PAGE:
Paris forces electric scooters to slow down after pedestrian dies


Rented electric scooters will be forced to slow to just above walking speed in many areas of Paris under new rules coming into effect on Monday, after the death of a pedestrian struck by a scooter in June sparked demands for stricter regulations.

In 700 districts of the French capital, including around major tourist attractions such as the Eiffel Tower and the Louvre, rental scooter speeds are now capped at 10 kilometers per hour (six miles / h).

Scooters run by rental companies Dott, Tier and Lime, tracked in real time by geotagging, will automatically slow down to half of their normal top speed once they enter designated areas.

The main criterion for selecting areas was the high presence of pedestrians, operators said in a joint statement.

This included parks, gardens, streets near schools, plazas in front of public buildings and places of worship, pedestrian streets and busy shopping areas.

The death in June of a 32-year-old Italian woman hit by a scooter in a pedestrian area has prompted demands for stricter vehicle regulations.

The town hall threatened the three private operators to renew their licenses only if they progressed towards the speed limits, and also urged users to park the scooters in designated areas instead of throwing them on the streets and sidewalks at the end of the rental period.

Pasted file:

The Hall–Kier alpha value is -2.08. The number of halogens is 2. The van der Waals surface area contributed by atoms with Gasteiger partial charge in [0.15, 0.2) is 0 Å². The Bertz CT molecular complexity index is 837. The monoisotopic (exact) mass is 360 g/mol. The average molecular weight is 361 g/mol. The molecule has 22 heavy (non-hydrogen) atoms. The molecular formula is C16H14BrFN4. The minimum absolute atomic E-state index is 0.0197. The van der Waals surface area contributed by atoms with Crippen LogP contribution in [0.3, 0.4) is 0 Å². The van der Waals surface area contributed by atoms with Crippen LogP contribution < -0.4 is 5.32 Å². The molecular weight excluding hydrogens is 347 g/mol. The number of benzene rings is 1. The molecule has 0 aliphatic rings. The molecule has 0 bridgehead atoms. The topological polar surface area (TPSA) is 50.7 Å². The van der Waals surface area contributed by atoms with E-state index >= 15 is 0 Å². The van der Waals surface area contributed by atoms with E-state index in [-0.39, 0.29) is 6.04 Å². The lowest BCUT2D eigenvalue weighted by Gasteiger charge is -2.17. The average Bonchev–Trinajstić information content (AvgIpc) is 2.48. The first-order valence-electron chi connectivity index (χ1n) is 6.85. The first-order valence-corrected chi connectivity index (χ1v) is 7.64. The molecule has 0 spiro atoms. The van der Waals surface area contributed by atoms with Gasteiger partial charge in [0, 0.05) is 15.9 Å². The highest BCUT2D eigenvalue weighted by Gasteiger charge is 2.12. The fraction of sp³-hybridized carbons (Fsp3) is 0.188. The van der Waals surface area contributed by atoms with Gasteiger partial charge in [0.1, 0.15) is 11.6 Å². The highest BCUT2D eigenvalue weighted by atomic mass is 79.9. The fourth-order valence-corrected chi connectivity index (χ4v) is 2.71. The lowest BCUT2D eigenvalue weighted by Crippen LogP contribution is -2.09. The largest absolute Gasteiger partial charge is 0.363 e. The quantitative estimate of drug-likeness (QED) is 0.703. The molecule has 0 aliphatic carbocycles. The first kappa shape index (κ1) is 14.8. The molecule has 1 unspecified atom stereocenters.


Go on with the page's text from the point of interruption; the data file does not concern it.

On Monday, David Belliard, deputy mayor of Paris in charge of transport, told AFP that the new restrictions were “a first step, but far from sufficient”.

More slow-speed areas were needed, he said, including in areas where pedestrians, cyclists and scooter riders shared spaces like on the very popular banks of the Canal Saint-Martin and the Seine. , long sections of which are closed to cars. .

Each arrondissement in Paris would provide a list of desired slow zones over the next few weeks, which would be sent to operators.

The three operators have made progress in the fight against the often uncontrolled parking of scooters.

They now require users to take a photo proving they have dropped the scooter in the right place, and have also created a 12-person joint task force to pick up scooters left randomly on the street.



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